Can Your Baby Hear You? Information for Parents

All babies born in a New York State hospital will have their hearing checked.

Hearing is very important. Your baby needs to hear sounds to learn how to talk and learn about the world. Hearing is very important in the early months to prevent possible problems with language or schoolwork later on.

A screening is a quick check to see if your baby hears. Either:

  • Your baby's hearing may be screened before you leave the hospital, or,
  • You will be told how to have your baby's hearing screened close to your home.

If your baby is not born in a hospital, you should ask your doctor or clinic how to have your baby's hearing checked.

Every baby's hearing should be checked as soon after birth as possible. If your baby has a hearing loss, the sooner you know it, the better. Out of 1,000 babies, about two to four will have a serious hearing loss.

What Causes Hearing Loss?

Sometimes we don't know what causes hearing loss in a baby. And sometimes it is caused by:

  • Deafness that runs in families
  • Ear infections
  • Meningitis
  • Other serious infections

Talk to your baby's doctor or clinic if you have any questions or concerns.

How Your Baby's Hearing Will Be Checked

A trained person will check your baby's hearing. The screening takes only a short time. It is okay if your baby is asleep while this is done. To screen your baby, either:

  • A tiny microphone may be placed in your baby's ear, or,
  • Your baby may wear special earphones and have tiny pads placed on his or her head.

Then, soft sounds will be played and your baby's hearing will be measured.

You will be given a brochure telling you what your baby's screening results mean. Your baby may need a second screening to be sure he or she hears. Your baby's movements, noise in the room, or fluid in the ear after birth may lead to false results. If your baby needs to be checked again, you will be told how to have this done.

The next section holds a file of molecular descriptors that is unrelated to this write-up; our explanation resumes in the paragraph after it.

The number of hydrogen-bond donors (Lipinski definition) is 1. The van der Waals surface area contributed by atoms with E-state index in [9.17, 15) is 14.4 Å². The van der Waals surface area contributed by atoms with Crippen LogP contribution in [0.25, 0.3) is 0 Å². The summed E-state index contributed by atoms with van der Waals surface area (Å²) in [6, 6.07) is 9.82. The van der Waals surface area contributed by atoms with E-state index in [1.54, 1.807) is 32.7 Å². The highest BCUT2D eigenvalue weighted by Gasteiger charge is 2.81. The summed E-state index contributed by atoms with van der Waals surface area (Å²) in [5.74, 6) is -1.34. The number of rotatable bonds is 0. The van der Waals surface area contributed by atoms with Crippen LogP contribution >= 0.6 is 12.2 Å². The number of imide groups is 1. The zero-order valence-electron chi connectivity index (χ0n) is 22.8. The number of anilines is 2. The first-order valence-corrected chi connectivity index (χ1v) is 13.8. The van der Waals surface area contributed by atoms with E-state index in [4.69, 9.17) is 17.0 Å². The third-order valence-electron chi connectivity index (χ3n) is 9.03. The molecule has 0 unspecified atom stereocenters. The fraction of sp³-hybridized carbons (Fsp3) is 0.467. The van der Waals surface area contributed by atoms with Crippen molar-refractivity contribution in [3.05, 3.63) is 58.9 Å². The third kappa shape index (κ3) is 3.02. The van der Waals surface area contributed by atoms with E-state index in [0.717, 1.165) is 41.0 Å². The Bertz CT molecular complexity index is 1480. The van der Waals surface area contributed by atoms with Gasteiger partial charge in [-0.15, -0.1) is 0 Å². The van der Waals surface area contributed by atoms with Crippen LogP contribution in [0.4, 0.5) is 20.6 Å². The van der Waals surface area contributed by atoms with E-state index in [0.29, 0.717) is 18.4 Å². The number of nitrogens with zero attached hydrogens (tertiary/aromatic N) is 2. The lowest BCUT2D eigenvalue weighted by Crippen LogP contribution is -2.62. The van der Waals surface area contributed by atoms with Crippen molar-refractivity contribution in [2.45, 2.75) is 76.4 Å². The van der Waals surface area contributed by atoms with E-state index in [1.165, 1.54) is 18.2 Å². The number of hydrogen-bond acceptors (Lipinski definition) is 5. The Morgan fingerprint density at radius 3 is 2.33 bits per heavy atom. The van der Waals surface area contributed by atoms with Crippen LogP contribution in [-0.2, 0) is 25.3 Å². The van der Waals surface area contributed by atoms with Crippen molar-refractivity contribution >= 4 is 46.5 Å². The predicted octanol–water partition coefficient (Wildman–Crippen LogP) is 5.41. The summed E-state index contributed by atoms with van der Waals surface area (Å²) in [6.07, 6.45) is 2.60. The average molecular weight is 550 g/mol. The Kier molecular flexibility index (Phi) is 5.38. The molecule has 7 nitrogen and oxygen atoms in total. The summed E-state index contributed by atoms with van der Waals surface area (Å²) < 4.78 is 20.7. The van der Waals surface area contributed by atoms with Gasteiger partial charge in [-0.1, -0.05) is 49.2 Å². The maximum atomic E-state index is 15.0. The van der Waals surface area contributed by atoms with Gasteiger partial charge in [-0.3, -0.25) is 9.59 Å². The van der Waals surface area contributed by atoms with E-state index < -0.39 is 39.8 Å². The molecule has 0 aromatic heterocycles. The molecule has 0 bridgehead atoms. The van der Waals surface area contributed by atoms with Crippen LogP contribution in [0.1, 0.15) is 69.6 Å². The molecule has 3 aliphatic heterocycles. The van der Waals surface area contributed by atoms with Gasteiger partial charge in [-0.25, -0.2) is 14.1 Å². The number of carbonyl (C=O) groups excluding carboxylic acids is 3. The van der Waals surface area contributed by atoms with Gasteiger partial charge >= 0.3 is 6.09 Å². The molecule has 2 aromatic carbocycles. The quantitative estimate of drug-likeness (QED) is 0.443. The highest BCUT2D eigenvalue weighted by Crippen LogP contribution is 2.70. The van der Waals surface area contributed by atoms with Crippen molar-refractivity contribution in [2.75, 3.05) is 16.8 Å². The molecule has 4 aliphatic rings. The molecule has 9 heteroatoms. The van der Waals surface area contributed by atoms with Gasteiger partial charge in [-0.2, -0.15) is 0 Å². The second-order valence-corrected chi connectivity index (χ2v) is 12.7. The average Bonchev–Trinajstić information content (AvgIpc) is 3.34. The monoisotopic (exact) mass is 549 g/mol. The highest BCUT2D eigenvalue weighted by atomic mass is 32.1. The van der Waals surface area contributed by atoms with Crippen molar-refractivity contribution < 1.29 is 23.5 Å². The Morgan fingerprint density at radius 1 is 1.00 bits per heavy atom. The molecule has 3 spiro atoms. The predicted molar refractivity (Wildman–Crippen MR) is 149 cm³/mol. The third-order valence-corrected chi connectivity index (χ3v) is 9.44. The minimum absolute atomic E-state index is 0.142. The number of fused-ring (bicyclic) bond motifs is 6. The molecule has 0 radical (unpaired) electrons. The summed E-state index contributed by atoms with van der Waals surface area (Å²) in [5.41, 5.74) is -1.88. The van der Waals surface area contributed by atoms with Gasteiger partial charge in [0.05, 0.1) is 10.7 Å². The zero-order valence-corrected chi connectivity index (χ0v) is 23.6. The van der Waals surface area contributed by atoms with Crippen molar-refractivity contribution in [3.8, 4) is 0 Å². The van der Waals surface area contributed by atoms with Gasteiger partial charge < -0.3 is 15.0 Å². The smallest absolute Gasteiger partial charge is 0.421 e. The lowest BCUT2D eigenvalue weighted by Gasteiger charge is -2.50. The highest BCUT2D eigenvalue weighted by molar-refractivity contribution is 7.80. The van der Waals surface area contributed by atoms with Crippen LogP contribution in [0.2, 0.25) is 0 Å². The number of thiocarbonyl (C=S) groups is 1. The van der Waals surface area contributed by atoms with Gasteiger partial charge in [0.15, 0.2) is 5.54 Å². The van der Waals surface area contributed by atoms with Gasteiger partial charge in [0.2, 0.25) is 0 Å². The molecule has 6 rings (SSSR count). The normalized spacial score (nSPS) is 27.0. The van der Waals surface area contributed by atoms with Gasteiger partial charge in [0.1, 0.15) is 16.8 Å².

Check Your Child's Hearing and Speech

Most babies will "pass" the hearing screening. This means that your baby is hearing now. Even if your baby "passes" the screening, it is still important to check your baby's hearing often. The following checklist will help you keep track of your baby's hearing as he or she grows. Good hearing helps babies do the things on this checklist. If you have any concerns about your child's hearing, at any age, call your baby's doctor or clinic.

Good Hearing Checklist*

Birth to 3 Months

  • Becomes quiet when around everyday voices or sounds
  • Reacts to loud sounds: baby startles, blinks, stops sucking, cries, or wakes up
  • Makes soft sounds when awake: baby gurgles

3 to 6 Months

  • Turns eyes or head toward sounds: voices, toys that make noise, a barking dog
  • Starts to make speech-like sounds: "ga," "ooh," "ba," and p, b, m sounds
  • Reacts to a change in your tone of voice

6 to 9 Months

  • Responds to soft sounds, especially talking
  • Responds to own name and looks when called
  • Understands simple words: "no," "bye-bye," "juice"
  • Babbles: "da da da," "ma ma ma," "ba ba ba"

9 to 12 Months

  • Consistently responds to both soft and loud sounds
  • Repeats single words and copies animal sounds
  • Points to favorite toys or foods when asked

12 to 18 Months

  • Uses 10 or more words
  • Follows simple spoken directions: "get the ball"
  • Points to people, body parts or toys when asked
  • "Bounces" to music

18 to 24 Months

  • Uses 20 or more words
  • Combines two or more words: "more juice," "what's that?"
  • Uses many different consonant sounds at the beginning of words: b, g, m
  • Listens to simple stories and songs

2 to 3 Years

  • Uses sentences with two or three words
  • At 2 years, the child's speech is understood some of the time (25%-50%)
  • At 3 years, the child's speech is understood most of the time (50%-75%)
  • Follows two-step instructions: "get the ball and put it in the box"

Your child's hearing can and should be checked at any age.

  • * Adapted from the California Department of Health Services' checklist.

More Help For Your Baby

If your baby has a hearing loss, or may have a hearing loss, you might need more help. Infants, toddlers with special needs, and their families may get help from the New York State Health Department's Early Intervention Program (EIP). EIP offers hearing screening and testing, and support for you, your baby, and your family. To learn more, call your doctor, clinic, or the EIP in your county or borough.

To learn more about newborn hearing screening or EIP, please call (518) 473-7016.

Visit the Early Intervention Program Web page at:

To reach your local EIP, call:

  • Growing Up Healthy
    24-Hour Hotline
    1-800-522-5006
    TTY: 1-800-655-1789

In New York City, call: 311